The Deferred Action for Childhood Arrivals (DACA) program, which took effect on Aug. 15, 2012, continues to be implemented while Congress mulls over immigration reform. As stated in the United States Citizenship and Immigration Services (USCIS) guidelines, the initiative offers two years of protection from deportation along with work authorization for unauthorized youth, who are eligible if they “are between the ages of 15 and 30 (as of June 15, 2012); entered the United States before the age of 16; were physically present in the United States on June 15, 2012; have lived in the United States continuously for at least five years; are currently in school, have graduated from high school or earned a GED, or are honorably discharged veterans of the US armed forces or Coast Guard; and have not been convicted of a felony or significant misdemeanor; and do not otherwise pose a threat to national security.”
Although DACA offers merely a glimpse of true integration, applying is undoubtedly beneficial for those eligible. The most notable reason revolves around the conceivable passing of a new immigration law in the near future. As the most recent bill on the house table indicates, legalization will most likely be expedited for DACA recipients. However, regardless of whether this proposal is soon passed, DACA offers other significant and immediate benefits.
Beyond protection from deportation, the program not only provides increased economic opportunities, but also social incorporation for young adult immigrants. As stated in the preliminary findings from the National UnDACAmented Research Project, “approximately 61% of DACA recipients surveyed have obtained a new job since receiving DACA. Meanwhile, over half have opened their first bank account, and 38% have obtained their first credit card. Additionally, 61% have obtained a driver’s license.” In more liberal states such as California, financial aid for university students is also being offered through AB540 and the California Dream Act.
One primary concern with DACA is whether submitting an application will make those applying a target for Immigrations and Customs Enforcement (ICE) and put their immediate family in danger. DACA recipients are among the lowest priority cases for deportation. As affirmed by E4FC (Educators for Fair Consideration) in “Ten Reasons to Consider Applying for DACA Now,” those who maintain their eligibility will be among the safest from ICE even if there is a change in administration.
However, applicants should still seek prior legal counsel, which is not as difficult as one might think. UC Davis’ King Hall Immigration Law Clinic and other organizations around the country are offering low-cost assistance and workshops.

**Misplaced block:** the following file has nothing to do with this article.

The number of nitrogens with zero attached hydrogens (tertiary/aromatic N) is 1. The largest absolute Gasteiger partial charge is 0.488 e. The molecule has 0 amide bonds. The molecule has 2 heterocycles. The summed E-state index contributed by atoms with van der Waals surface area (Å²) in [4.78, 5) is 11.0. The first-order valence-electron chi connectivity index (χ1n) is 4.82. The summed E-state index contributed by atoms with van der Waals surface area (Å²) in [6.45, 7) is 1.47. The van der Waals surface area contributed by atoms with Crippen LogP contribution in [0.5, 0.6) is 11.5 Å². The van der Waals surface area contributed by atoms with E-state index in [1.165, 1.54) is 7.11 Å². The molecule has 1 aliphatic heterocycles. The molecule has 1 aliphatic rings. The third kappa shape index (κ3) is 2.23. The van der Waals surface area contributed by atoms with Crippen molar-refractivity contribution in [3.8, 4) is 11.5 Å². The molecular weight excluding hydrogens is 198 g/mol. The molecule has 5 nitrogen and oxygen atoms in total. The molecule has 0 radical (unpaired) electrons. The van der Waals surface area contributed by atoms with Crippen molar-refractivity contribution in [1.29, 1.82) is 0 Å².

Register for a free DACA Workshop on October 26, 2013 by calling the DACA Hotline at (530) 752-8045. Also, the E4FC offers a free intake service online at E4FC.org, which helps those interested in applying better understand their potential eligibility.
Another great resource to consider is the free smartphone app called “Pocket DACA.” It’s a self-screening tool that can also provide useful referrals to nearby legal service providers.
Nonetheless, immigration fraud is prevalent so be wary. “Notarios,” for example, take advantage of the duplicitous meaning of the title in Spanish to fool unsuspecting immigrants into thinking they offer real legal assistance.
Despite the relative safety in applying, DACA yields other notable concerns and frustrations. The exclusion from health care under the Affordable Healthcare Act practically contradicts DACA’s main intentions and the application fee of $465 is exorbitant. Fortunately, certain states are finding ways around flaws in the legislation. In California, for example, DACA recipients can apply for emergency state-funded Medi-Cal. As for the fee, many organizations have lending circles specifically for DREAMers and the USCIS (the department in charge of approving DACA requests) offers fee exemptions in particular cases. E4FC offers more information on loans and fee exemption on their website.
Although DACA reflects the frustrating yet seemingly inevitable status of immigration reform, the prospect of immediately helping young immigrants in need and pressuring Congress into passing legislation long overdue still makes it significant. As only about half of those estimated to be eligible have applied, there are still not enough applicants. DACA may be far from real immigration reform, but it is not to be ignored. For the DREAMer movement and countless other student immigrant movements around the country, spreading the word on DACA is an integral first step in pushing for more significant immigration reform and helping deserving immigrants achieve the American dream.
Joe Epstein, DACA intern, is a recent UC Davis graduate in international relations and Spanish, and can be reached at firstname.lastname@example.org.